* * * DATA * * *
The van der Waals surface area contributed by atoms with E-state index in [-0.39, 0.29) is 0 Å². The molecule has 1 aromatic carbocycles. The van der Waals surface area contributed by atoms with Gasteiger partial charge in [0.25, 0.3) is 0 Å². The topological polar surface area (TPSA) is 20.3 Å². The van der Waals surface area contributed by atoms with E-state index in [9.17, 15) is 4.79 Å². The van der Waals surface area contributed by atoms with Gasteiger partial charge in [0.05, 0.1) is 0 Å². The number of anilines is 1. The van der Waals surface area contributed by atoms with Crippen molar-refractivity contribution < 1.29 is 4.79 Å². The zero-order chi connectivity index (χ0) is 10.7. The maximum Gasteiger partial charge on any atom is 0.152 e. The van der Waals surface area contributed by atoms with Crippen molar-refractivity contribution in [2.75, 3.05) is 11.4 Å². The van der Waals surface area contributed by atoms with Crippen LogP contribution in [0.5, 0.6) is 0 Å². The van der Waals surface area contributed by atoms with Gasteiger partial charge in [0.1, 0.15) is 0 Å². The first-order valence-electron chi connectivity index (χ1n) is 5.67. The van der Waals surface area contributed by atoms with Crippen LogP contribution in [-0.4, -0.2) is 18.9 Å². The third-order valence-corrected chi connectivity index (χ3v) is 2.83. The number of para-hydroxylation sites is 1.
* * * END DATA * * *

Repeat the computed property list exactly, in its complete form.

The van der Waals surface area contributed by atoms with E-state index in [-0.39, 0.29) is 0 Å². The molecule has 1 aromatic carbocycles. The van der Waals surface area contributed by atoms with Gasteiger partial charge in [0.25, 0.3) is 0 Å². The topological polar surface area (TPSA) is 20.3 Å². The van der Waals surface area contributed by atoms with E-state index in [9.17, 15) is 4.79 Å². The van der Waals surface area contributed by atoms with Gasteiger partial charge in [0.05, 0.1) is 0 Å². The number of anilines is 1. The van der Waals surface area contributed by atoms with Crippen molar-refractivity contribution < 1.29 is 4.79 Å². The zero-order chi connectivity index (χ0) is 10.7. The maximum Gasteiger partial charge on any atom is 0.152 e. The van der Waals surface area contributed by atoms with Crippen molar-refractivity contribution in [2.75, 3.05) is 11.4 Å². The van der Waals surface area contributed by atoms with Crippen LogP contribution in [0.5, 0.6) is 0 Å². The van der Waals surface area contributed by atoms with Gasteiger partial charge in [0.1, 0.15) is 0 Å². The first-order valence-electron chi connectivity index (χ1n) is 5.67. The van der Waals surface area contributed by atoms with Crippen LogP contribution in [-0.4, -0.2) is 18.9 Å². The third-order valence-corrected chi connectivity index (χ3v) is 2.83. The number of para-hydroxylation sites is 1.